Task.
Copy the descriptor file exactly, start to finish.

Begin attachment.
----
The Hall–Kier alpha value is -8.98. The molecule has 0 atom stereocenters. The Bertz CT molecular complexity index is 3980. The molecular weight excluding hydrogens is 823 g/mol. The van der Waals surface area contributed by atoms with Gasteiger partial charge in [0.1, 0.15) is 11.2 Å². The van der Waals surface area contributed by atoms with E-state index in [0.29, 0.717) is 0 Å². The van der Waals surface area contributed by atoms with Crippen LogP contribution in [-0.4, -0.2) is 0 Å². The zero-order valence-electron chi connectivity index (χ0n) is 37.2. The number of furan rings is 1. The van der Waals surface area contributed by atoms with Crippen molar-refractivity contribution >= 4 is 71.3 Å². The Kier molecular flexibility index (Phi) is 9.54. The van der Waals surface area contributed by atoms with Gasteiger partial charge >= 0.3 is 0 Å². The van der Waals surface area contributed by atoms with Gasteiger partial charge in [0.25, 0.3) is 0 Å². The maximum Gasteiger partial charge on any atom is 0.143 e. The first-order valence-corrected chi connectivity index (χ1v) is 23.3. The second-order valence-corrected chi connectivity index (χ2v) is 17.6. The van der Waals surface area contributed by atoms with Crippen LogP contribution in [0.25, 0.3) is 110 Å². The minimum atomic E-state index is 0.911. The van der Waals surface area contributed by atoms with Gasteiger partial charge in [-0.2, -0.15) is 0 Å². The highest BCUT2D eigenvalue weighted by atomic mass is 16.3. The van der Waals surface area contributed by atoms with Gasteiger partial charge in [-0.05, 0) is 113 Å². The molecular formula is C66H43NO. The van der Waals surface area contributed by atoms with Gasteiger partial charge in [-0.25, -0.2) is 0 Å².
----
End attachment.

The Hall–Kier alpha value is -8.98. The molecule has 0 atom stereocenters. The Bertz CT molecular complexity index is 3980. The molecular weight excluding hydrogens is 823 g/mol. The van der Waals surface area contributed by atoms with Gasteiger partial charge in [0.1, 0.15) is 11.2 Å². The van der Waals surface area contributed by atoms with E-state index in [0.29, 0.717) is 0 Å². The van der Waals surface area contributed by atoms with Crippen LogP contribution in [-0.4, -0.2) is 0 Å². The zero-order valence-electron chi connectivity index (χ0n) is 37.2. The number of furan rings is 1. The van der Waals surface area contributed by atoms with Crippen molar-refractivity contribution >= 4 is 71.3 Å². The Kier molecular flexibility index (Phi) is 9.54. The van der Waals surface area contributed by atoms with Gasteiger partial charge >= 0.3 is 0 Å². The van der Waals surface area contributed by atoms with Gasteiger partial charge in [0.25, 0.3) is 0 Å². The maximum Gasteiger partial charge on any atom is 0.143 e. The first-order valence-corrected chi connectivity index (χ1v) is 23.3. The second-order valence-corrected chi connectivity index (χ2v) is 17.6. The van der Waals surface area contributed by atoms with Crippen LogP contribution in [0.25, 0.3) is 110 Å². The minimum atomic E-state index is 0.911. The van der Waals surface area contributed by atoms with Gasteiger partial charge in [-0.2, -0.15) is 0 Å². The highest BCUT2D eigenvalue weighted by atomic mass is 16.3. The van der Waals surface area contributed by atoms with Gasteiger partial charge in [-0.05, 0) is 113 Å². The molecular formula is C66H43NO. The van der Waals surface area contributed by atoms with Gasteiger partial charge in [-0.25, -0.2) is 0 Å².